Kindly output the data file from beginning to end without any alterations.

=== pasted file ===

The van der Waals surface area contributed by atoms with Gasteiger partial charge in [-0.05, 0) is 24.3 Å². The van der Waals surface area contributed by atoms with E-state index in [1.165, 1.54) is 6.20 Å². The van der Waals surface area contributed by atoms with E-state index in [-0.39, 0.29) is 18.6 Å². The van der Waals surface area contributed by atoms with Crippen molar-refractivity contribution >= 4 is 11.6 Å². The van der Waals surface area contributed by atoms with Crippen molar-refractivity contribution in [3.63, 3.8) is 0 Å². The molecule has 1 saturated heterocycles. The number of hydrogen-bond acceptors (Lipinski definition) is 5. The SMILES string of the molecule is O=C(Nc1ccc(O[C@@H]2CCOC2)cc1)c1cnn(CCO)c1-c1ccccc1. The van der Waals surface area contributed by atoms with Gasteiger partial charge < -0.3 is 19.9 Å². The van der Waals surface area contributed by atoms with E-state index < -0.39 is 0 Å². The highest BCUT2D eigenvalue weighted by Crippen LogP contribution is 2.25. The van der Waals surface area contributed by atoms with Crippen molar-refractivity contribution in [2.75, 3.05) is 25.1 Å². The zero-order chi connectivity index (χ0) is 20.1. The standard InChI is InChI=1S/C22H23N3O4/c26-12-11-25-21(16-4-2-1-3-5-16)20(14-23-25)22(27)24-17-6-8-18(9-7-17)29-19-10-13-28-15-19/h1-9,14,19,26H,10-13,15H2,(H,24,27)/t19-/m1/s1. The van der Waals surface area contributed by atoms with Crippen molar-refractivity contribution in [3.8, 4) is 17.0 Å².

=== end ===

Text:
The van der Waals surface area contributed by atoms with Gasteiger partial charge in [-0.05, 0) is 24.3 Å². The van der Waals surface area contributed by atoms with E-state index in [1.165, 1.54) is 6.20 Å². The van der Waals surface area contributed by atoms with E-state index in [-0.39, 0.29) is 18.6 Å². The van der Waals surface area contributed by atoms with Crippen molar-refractivity contribution >= 4 is 11.6 Å². The van der Waals surface area contributed by atoms with Crippen molar-refractivity contribution in [3.63, 3.8) is 0 Å². The molecule has 1 saturated heterocycles. The number of hydrogen-bond acceptors (Lipinski definition) is 5. The SMILES string of the molecule is O=C(Nc1ccc(O[C@@H]2CCOC2)cc1)c1cnn(CCO)c1-c1ccccc1. The van der Waals surface area contributed by atoms with Gasteiger partial charge < -0.3 is 19.9 Å². The van der Waals surface area contributed by atoms with E-state index < -0.39 is 0 Å². The highest BCUT2D eigenvalue weighted by Crippen LogP contribution is 2.25. The van der Waals surface area contributed by atoms with Crippen molar-refractivity contribution in [2.75, 3.05) is 25.1 Å². The zero-order chi connectivity index (χ0) is 20.1. The standard InChI is InChI=1S/C22H23N3O4/c26-12-11-25-21(16-4-2-1-3-5-16)20(14-23-25)22(27)24-17-6-8-18(9-7-17)29-19-10-13-28-15-19/h1-9,14,19,26H,10-13,15H2,(H,24,27)/t19-/m1/s1. The van der Waals surface area contributed by atoms with Crippen molar-refractivity contribution in [3.8, 4) is 17.0 Å².